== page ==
// Return the number of rows in the section.
        return pizza.pizzaPricePerInSq.count
    }

    override func tableView(tableView: UITableView, cellForRowAtIndexPath indexPath: NSIndexPath?) -> UITableViewCell {
        //note I did not check for nil values. Something has to be really broken for these to be nil.
        let row = indexPath!.row   //get the array index from the index path
        let cell = tableView.dequeueReusableCellWithIdentifier("tableCell", forIndexPath: indexPath!) as UITableViewCell  //make the cell
        let myRowKey = pizza.typeList[row]  //the dictionary key
        cell.textLabel!.text = myRowKey
        let myRowData = pizza.pizzaPricePerInSq[myRowKey]  //the dictionary value
        cell.detailTextLabel!.text = String(format: "%6.3f",myRowData!)
        return cell
    }

    override func tableView(tableView: UITableView, estimatedHeightForRowAtIndexPath indexPath: NSIndexPath) -> CGFloat {
        return 44.0
    }

    override func tableView(tableView: UITableView, canEditRowAtIndexPath indexPath: NSIndexPath) -> Bool {
        // Return false if you do not want the specified item to be editable.
        return false
    }
/*
    override func tableView(tableView: UITableView, commitEditingStyle editingStyle: UITableViewCellEditingStyle, forRowAtIndexPath indexPath: NSIndexPath) {
        if editingStyle == .Delete {
            objects.removeObjectAtIndex(indexPath.row)
            tableView.deleteRowsAtIndexPaths([indexPath], withRowAnimation: .Fade)
        } else if editingStyle == .Insert {
            // Create a new instance of the appropriate class, insert it into the array, and add a new row to the table view.
        }
    }
*/
    override func tableView(tableView: UITableView, didSelectRowAtIndexPath indexPath: NSIndexPath) {
        //let object = objects[indexPath.row] as NSDate
        //self.detailViewController!.detailItem = object
        pizza.pizzaType = pizza.typeList[indexPath.row] //set to the selected pizza
        if (detailViewController != nil){
            self.detailViewController!.detailItem = pizza //send the model to the detailItem
        }

    }

}

DetailViewController.Swift

//
//  DetailViewController.swift
//  SwiftSplitPizzaDemo
//
//  Created by Steven Lipton on 7/17/14.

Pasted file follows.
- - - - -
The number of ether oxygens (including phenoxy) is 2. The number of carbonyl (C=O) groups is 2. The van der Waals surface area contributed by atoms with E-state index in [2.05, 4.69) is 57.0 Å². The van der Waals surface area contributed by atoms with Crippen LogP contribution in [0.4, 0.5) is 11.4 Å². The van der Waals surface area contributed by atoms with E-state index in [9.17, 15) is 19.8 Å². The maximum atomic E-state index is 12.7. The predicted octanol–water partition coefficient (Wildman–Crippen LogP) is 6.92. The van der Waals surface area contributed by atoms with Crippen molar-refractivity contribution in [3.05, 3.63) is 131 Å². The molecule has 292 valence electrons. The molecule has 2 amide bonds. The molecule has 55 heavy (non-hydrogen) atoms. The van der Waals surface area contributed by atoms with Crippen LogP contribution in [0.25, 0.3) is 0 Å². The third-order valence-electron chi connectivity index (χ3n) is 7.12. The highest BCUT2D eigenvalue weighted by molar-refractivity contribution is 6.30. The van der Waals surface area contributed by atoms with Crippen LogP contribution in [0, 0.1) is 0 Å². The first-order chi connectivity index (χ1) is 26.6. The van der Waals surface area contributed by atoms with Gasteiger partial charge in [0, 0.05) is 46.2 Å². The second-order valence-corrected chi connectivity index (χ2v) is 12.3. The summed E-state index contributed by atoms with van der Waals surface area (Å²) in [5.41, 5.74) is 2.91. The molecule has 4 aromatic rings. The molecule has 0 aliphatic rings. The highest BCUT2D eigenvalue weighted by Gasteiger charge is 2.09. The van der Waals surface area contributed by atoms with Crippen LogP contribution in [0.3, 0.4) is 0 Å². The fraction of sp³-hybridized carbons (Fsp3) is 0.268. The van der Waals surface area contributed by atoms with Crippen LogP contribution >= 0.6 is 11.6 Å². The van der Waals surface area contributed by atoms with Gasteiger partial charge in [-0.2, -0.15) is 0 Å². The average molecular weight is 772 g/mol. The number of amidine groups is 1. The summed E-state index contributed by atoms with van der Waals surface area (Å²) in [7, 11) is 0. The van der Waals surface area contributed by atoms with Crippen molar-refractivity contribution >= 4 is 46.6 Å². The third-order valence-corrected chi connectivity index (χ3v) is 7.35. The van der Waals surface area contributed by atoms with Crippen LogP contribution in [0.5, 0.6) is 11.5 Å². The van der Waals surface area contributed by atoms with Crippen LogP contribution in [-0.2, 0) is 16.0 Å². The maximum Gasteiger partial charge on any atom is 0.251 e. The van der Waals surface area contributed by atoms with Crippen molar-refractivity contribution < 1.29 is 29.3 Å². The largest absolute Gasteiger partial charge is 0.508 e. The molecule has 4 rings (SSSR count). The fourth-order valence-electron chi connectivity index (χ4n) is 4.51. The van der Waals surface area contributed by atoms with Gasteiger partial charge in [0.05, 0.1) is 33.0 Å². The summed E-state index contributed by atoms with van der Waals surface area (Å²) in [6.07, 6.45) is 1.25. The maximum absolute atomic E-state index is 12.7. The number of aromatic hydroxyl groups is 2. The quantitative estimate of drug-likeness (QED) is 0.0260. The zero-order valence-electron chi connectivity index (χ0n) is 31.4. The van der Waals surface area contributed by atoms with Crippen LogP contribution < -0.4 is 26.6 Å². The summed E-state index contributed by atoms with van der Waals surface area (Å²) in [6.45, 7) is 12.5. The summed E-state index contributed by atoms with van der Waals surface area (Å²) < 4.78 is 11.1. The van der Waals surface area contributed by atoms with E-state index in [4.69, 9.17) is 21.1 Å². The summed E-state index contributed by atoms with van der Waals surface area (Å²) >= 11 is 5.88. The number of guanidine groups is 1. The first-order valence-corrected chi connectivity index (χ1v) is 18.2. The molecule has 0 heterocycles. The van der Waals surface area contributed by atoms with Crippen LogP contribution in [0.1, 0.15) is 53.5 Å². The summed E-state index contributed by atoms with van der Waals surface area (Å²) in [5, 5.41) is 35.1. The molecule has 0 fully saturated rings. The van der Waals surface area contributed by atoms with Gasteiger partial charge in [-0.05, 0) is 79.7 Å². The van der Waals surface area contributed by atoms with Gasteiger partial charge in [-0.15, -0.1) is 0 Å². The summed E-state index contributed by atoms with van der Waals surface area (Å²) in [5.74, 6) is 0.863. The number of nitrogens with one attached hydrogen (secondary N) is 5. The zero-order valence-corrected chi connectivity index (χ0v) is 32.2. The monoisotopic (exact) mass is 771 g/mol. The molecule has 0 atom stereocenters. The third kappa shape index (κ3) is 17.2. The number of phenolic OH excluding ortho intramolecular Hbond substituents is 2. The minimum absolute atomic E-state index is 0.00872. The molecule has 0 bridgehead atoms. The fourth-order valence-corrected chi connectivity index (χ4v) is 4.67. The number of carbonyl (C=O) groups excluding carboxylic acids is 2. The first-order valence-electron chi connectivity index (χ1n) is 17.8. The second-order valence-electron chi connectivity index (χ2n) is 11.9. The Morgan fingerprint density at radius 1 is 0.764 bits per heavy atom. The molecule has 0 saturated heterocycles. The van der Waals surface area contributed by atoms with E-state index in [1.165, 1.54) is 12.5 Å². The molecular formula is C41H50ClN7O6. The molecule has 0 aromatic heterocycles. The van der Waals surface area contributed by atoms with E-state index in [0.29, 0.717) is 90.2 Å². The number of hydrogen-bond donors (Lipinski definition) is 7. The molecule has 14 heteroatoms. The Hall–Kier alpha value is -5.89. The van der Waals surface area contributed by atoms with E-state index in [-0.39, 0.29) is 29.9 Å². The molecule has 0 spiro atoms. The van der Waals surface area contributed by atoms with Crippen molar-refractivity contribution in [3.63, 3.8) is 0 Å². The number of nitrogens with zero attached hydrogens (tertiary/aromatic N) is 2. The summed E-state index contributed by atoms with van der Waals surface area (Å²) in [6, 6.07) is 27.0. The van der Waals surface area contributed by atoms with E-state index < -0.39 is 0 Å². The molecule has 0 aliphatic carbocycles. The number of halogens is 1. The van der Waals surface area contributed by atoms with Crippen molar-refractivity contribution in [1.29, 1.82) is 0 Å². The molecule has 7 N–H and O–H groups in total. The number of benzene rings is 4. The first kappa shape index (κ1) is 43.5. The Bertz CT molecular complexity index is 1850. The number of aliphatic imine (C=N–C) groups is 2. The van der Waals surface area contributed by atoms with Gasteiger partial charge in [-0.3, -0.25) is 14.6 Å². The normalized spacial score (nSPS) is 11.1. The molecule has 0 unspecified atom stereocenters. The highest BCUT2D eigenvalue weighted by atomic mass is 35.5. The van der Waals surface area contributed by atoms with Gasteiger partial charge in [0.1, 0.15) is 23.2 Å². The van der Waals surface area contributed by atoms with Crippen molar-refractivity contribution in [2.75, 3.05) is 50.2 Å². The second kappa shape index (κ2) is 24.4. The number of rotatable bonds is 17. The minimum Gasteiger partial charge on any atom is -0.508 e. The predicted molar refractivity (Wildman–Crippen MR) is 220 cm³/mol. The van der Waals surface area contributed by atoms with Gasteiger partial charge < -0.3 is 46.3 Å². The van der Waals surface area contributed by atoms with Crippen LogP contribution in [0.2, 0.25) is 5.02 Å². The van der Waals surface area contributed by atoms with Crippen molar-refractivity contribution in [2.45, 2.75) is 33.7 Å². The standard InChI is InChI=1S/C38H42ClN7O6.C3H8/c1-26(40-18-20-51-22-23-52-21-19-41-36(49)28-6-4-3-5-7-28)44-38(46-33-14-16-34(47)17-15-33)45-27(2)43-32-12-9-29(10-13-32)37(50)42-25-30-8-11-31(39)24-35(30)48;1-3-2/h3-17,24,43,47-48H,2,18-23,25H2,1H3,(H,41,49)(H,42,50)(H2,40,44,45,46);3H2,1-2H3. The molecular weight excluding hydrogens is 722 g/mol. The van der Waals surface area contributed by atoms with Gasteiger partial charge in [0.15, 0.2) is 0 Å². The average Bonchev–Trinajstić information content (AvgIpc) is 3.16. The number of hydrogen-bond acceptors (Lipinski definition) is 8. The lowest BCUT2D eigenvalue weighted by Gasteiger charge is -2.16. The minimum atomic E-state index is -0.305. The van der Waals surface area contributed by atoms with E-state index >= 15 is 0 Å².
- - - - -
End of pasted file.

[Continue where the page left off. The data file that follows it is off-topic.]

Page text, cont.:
//  Copyright (c) 2014 Steven Lipton. All rights reserved.
//

import UIKit

class DetailViewController: UIViewController, UISplitViewControllerDelegate {

    @IBOutlet var pizzaSizeLabel: UILabel!
    @IBOutlet var pizzaTypeLabel: UILabel!
    @IBOutlet var pizzaPriceLabel: UILabel!
    @IBOutlet var detailDescriptionLabel: UILabel!
    var pizza = Pizza()

    var masterPopoverController: UIPopoverController? = nil

    var detailItem: AnyObject? {
        didSet {
            // Update the view.
            self.configureView()

            //Comment out this if clause if you don't want the Master to disappear.
             if self.masterPopoverController != nil {
                self.masterPopoverController!.dismissPopoverAnimated(true)
            }
        }
    }

    @IBAction func pizzaSizeButton(sender: UIButton) {
         pizza.pizzaDiameter = pizza.diameterFromString(sender.titleLabel!.text!)
        configureView()
    }

    func configureView() {
        // Update the user interface for the detail item.
        if let detail = self.detailItem as? Pizza {     //if we have an object in the detail item
            pizza = detail
            if let label = self.pizzaTypeLabel {
                label.text = detail.pizzaType
            }
            let pizzaSizeString = NSString(format:"%6.1fin Pizza",detail.pizzaDiameter)
            let priceString = NSString(format:"%6.2f sq in at $%6.2f is $%6.2f",detail.pizzaArea(),detail.unitPrice(),detail.pizzaPrice()) //added 6/29/14
            if let label = self.pizzaSizeLabel{
                label.text = pizzaSizeString
            }
            if let label = self.pizzaPriceLabel{
                label.text = priceString //added 6/29/14
            }

        }

    }

    //MARK: - Life Cycle
    override func viewDidLoad() {
        super.viewDidLoad()
        // Do any additional setup after loading the view, typically from a nib.
        self.configureView()
    }

    override func didReceiveMemoryWarning() {
        super.didReceiveMemoryWarning()
        // Dispose of any resources that can be recreated.
    }

    //MARK: - Split View

    func splitViewController(splitController: UISplitViewController, willHideViewController viewController: UIViewController, withBarButtonItem barButtonItem: UIBarButtonItem, forPopoverController popoverController: UIPopoverController) {
        barButtonItem.title = "Master" // NSLocalizedString(@"Master", @"Master")
        self.navigationItem.setLeftBarButtonItem(barButtonItem, animated: true)
        self.masterPopoverController = popoverController
    }

    func splitViewController(splitController: UISplitViewController, willShowViewController viewController: UIViewController, invalidatingBarButtonItem barButtonItem: UIBarButtonItem) {
        // Called when the view is shown again in the split view, invalidating the button and popover controller.
        self.navigationItem.setLeftBarButtonItem(nil, animated: true)
        self.masterPopoverController = nil
    }

}